LEGISLATIVE AND TECHNICAL AFFAIRS
Law and Order
Collector Car Appreciation Day: The U.S. Senate passed Senate Resolution 507 (S. Res. 507) designating July 8, 2016, as Collector Car Appreciation Day. S. Res. 507 was sponsored by Congressional Automotive Performance and Motorsports Caucus Co-Chairs Senator Richard Burr (R-NC) and Senator Jon Tester (D-MT). This SEMA-sponsored “holiday” has been marked each year since 2010 by a U.S. Senate Resolution recognizing that the “collection and restoration of historic and classic cars is an important part of preserving the technological achievements and cultural heritage of the United States.” As in years past, a wide range of automotive events were held to commemorate the occasion.
California Emissions: In a severe disappointment for the old-car hobby, the California Senate failed to gain final approval for legislation to exempt motor vehicles prior to the ’81 model year from the emissions-inspection requirement. Under the amended bill, vehicles manufactured after the ’76 model year but prior to the ’81 model year would have been exempted if the owner submitted proof that the vehicle was insured as a collector motor vehicle. This exemption would have been a two-year trial that would have needed to be renewed by separate legislation in order to continue. Current law requires the lifetime testing of all ’76-and-newer model-year vehicles.
California Vehicle Retirement Program: Legislation to expand the state’s program for the retirement and replacement of older passenger vehicles and light- and medium-duty trucks was approved by the Assembly and sent to the Senate Transportation Committee for consideration. Current law provides for “an enhanced fleet modernization program” to be administered by the Bureau of Automotive Repair, based on guidelines adopted by the Air Resources Board. Beginning in the 2017–2018 fiscal year, the bill would require the agencies to set specific and measurable goals for the program’s expansion.
Connecticut Titles: Legislation to require the state, upon the owner’s request, to issue titles for older vehicles not currently required to be titled under Connecticut law was passed by the Legislature and sent to Governor Dannel Malloy for his signature and enactment into law. These vehicles would include those more than 20 model years old. The new law expands the out-of-state market for older Connecticut motor vehicles and enhances their value to collectors.
New Hampshire Off-Highway Vehicles: A bill to re-establish the authority of the Bureau of Trails to permit larger off-highway recreational vehicles at Jericho Mountain State Park was signed into law by Governor Maggie Hassan. Under New Hampshire law, “Off highway recreational vehicle means any mechanically propelled vehicle used for pleasure or recreational purposes running on rubber tires, tracks, or cushion of air and dependent on the ground or surface for travel, or other unimproved terrain, whether covered by ice or snow or not, where the operator sits in or on the vehicle.”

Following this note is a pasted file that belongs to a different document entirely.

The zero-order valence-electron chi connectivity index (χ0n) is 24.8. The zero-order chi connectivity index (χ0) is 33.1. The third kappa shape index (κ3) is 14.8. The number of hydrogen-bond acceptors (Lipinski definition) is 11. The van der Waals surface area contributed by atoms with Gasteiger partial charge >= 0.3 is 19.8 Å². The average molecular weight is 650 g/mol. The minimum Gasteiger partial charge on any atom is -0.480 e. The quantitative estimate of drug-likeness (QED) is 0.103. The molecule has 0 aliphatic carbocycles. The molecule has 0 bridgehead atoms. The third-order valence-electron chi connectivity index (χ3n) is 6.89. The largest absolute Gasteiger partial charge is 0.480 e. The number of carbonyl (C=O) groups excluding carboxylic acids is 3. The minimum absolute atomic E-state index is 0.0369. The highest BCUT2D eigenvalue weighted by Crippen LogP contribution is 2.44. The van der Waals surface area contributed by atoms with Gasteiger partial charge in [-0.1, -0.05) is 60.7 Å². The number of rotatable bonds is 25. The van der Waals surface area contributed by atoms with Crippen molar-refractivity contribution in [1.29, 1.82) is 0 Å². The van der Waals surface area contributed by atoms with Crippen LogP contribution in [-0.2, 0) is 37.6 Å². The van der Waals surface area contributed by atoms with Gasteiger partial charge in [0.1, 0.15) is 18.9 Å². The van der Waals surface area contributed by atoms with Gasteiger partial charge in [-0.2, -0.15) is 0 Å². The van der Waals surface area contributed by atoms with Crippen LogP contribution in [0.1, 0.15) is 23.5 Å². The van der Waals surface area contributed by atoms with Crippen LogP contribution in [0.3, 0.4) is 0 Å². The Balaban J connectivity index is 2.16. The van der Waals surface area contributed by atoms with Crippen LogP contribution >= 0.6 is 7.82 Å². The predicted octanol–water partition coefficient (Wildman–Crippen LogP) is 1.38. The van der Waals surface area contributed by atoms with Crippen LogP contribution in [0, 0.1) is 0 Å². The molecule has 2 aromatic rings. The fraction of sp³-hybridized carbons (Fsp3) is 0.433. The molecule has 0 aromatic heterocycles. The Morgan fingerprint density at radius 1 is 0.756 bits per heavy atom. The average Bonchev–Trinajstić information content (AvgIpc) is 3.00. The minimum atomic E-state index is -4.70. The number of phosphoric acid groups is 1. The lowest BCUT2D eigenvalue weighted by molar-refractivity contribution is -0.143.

Vermont Fees: Legislation to increase annual motor-vehicle fees and taxes was signed into law by Governor Peter Shumlin. Among the fee increases are those for registration, administration, plates and titles. Even seldom-driven exhibition vehicles will see an increase to the annual registration fee from $15 to $21.
Canada Collector Cars: The province of Saskatchewan issued a proclamation designating July 2016 as Automotive Heritage Month in the province. Saskatchewan joined Prince Edward Island and Nova Scotia, which issued similar proclamations earlier this year. British Columbia issued a proclamation designating July 9, 2016, as Collector Car Appreciation Day and the month of July 2016 to be Collector Car Appreciation Month.
EPA and Racing Parts: SEMA is working to advance the Recognizing the Protection of Motorsports (RPM) Act, which clarifies that the Clean Air Act allows for the modification of motor vehicles for race use only and that making, selling and installing race products for this purpose is not unlawful tampering. The RPM Act has garnered strong support in Congress, including 104 sponsors in the House and 19 in the Senate. SEMA has engaged its member companies, other impacted trade associations and racing enthusiasts to oppose the U.S. Environmental Protection Agency action and support the legislation.
Small-Business Health-Care Fines: The U.S. House of Representatives unanimously passed legislation to eliminate fines imposed on companies with fewer than 50 employees that do not sponsor health-care plans but provide pretax dollars to workers through Health Reimbursement Arrangements (HRAs). HRAs are employer-funded plans that allow a company to reimburse its workers for health-care premiums and out-of-pocket medical expenses. In 2013, the Internal Revenue Service ruled that the Affordable Care Act made it illegal for a company to fund HRAs not tied to a group plan. The Small Business Health Care Relief Act allows these companies to use pretax dollars to continue providing health-care assistance outside a group plan. The bill has also been introduced in the Senate and has strong bipartisan support.